Jesse Eisenberg and Joseph Mazzello in The Social Network1) The Social Network. Just how united are reviewers in their adoration for director David Fincher's and screenwriter Aaron's Sorkin's origins-of-Facebook saga? To date, the film has won Best Picture citations from 20 separate critics' groups nationwide, while Black Swan, The King's Speech, 127 Hours, and Winter's Bone are tied for the second-most wins ... with one apiece. (And 127 Hours received its recognition in a tie with Social Network.) Yet while such unilateral praise might be vexing to some - it certainly must be to potential competitors for the Best Picture Oscar - I don't think it's unjustified: of the 150 titles I've seen, Fincher's and Sorkin's achievement is indeed the boldest, brashest, and no-contest-best movie of 2010. I could go on and on about the film's performers, with Jesse Eisenberg's powerful and subtly nuanced Mark Zuckerberg the most staggering creation in a work boasting beautifully detailed character turns by Andrew Garfield, Justin Timberlake, Max Minghella, Rooney Mara, Douglas Urbanski, and a pair of Armie Hammers. (With recognition to Josh Pence for providing the frame on which Hammer's face was oftentimes superimposed.) I could compose a lengthy treatise on the electrifying intelligence of Fincher's fast-paced, insightful direction, and the ease with which so many outstanding collaborators - cinematographer Jeff Cronenweth, editors Kirk Baxter and Angus Wall, composers Trent Reznor and Atticus Ross - make sizable, and recognizable, impacts without overwhelming the movie's whole. I could wax eloquent, or at least try to, on the blistering perfection of Sorkin's gleefully acidic dialogue, and the story construction that blends past and present with supreme clarity and wicked cleverness. But really, what's the point? The movie's available on DVD and Blu-Ray on January 11. See it for yourselves. And then, like many of us, expect to want to watch it again and again and again.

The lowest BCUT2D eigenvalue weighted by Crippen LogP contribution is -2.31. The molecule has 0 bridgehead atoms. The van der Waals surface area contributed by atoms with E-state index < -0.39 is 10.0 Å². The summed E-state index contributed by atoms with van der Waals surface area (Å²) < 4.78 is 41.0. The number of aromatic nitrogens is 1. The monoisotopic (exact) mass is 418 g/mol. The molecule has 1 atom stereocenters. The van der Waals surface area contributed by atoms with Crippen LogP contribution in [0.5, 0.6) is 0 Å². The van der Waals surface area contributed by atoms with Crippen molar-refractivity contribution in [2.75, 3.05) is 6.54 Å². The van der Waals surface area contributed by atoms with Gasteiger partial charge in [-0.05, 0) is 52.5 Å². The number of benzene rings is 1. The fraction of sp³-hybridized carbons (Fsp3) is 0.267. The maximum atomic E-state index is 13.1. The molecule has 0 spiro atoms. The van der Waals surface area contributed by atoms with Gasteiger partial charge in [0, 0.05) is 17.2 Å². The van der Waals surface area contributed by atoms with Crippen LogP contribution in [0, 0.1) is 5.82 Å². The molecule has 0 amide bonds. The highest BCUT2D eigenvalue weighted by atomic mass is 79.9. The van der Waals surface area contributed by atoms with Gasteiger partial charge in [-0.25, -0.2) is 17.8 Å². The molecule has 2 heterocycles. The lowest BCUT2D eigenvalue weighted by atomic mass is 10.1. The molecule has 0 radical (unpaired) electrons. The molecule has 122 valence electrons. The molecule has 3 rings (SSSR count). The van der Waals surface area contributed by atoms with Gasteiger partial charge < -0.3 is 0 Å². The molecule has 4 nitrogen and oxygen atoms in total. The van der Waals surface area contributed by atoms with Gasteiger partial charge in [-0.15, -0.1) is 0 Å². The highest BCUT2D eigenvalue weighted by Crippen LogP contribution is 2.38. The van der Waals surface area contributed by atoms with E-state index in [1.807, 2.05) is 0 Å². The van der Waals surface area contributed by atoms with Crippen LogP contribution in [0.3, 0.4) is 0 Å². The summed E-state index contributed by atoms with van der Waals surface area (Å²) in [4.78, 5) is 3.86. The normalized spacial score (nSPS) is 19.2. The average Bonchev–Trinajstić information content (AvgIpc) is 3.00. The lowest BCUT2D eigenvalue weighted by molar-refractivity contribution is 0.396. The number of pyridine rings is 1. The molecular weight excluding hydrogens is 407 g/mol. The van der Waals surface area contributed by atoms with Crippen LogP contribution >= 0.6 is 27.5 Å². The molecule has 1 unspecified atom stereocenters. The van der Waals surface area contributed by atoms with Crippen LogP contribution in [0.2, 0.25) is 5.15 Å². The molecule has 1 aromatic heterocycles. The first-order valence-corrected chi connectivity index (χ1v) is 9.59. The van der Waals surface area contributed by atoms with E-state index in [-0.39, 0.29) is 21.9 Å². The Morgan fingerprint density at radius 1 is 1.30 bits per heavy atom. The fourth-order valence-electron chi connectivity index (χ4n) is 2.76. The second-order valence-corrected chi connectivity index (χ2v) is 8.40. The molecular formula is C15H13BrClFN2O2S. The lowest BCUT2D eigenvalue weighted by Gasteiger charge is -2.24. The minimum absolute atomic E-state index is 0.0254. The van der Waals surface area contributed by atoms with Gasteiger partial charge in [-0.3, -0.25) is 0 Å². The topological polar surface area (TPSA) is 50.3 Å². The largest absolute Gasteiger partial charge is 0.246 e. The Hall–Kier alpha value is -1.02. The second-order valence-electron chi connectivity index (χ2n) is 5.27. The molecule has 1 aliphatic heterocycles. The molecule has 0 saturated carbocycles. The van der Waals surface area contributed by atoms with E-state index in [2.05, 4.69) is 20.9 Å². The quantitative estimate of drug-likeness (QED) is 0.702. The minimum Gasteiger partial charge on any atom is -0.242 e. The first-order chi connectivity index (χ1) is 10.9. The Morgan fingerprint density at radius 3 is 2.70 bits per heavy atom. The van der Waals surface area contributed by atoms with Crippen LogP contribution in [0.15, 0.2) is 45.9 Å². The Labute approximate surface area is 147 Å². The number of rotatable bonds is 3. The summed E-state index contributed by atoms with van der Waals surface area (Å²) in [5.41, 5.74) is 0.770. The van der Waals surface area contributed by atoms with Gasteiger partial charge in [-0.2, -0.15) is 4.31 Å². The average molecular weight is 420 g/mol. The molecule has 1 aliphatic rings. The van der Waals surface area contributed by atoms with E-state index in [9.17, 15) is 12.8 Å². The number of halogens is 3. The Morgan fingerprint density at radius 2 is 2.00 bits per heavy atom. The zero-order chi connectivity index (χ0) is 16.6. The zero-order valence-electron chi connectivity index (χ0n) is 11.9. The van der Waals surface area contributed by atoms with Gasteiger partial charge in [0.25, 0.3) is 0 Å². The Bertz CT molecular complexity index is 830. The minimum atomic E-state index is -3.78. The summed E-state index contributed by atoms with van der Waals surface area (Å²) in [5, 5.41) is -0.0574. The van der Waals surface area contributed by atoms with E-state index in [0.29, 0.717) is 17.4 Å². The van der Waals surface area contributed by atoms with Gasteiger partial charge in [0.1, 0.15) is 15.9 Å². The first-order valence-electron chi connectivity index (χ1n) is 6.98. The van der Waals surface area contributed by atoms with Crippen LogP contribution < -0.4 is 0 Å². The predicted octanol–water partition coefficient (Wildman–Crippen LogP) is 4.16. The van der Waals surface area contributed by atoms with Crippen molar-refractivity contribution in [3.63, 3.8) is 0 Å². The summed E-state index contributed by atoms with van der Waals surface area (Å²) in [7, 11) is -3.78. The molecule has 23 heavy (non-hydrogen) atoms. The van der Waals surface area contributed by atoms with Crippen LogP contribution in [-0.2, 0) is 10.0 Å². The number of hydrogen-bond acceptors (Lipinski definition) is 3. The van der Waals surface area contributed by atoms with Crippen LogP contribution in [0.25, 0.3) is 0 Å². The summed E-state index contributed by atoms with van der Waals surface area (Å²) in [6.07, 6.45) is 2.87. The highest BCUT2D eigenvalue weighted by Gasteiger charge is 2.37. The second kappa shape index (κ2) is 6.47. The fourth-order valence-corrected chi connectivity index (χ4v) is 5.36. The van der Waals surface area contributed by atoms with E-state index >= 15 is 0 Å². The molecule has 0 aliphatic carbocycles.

Natalie Portman in Black Swan2) Black Swan. Lurid and melodramatic and violent and trashy ... and about as great a time as you could hope to have at the cineplex. With director Darren Aronofsky's bird-like camera swooping around, beside, and behind her, Natalie Portman's ballet dancer slowly loses her mind for her art, and what results is an invigorating and ravishing dance-world thriller that feels like what you'd get if Roman Polanski decided to remake The Red Shoes. There are only a handful of "light" moments in the film, but I'm not sure I ever stopped grinning at Aronofsky's bravely outré staging and his sublimely creepy doubling effects; despite occasional evidence to the contrary, two Portmans - especially when the performer is as feverishly excellent as she is here - prove to be much, much better than one. Scene for scene, Portman is expertly matched by Vincent Cassel, Barbara Hershey, and the malevolently delectable Mila Kunis, and the film's hallucinogenic Swan Lake climax is perhaps even more enjoyably mind-blowing than anything in Inception; at the screening I attended, the crowd's gasps followed their breathless giggles until, fittingly, you weren't sure which were which. For all of its wild excesses, Black Swan is an absolutely guiltless guilty pleasure, one that makes you say, "Did I just see what I think I saw?", and then makes you immediately plan your next visit with a dozen friends in tow.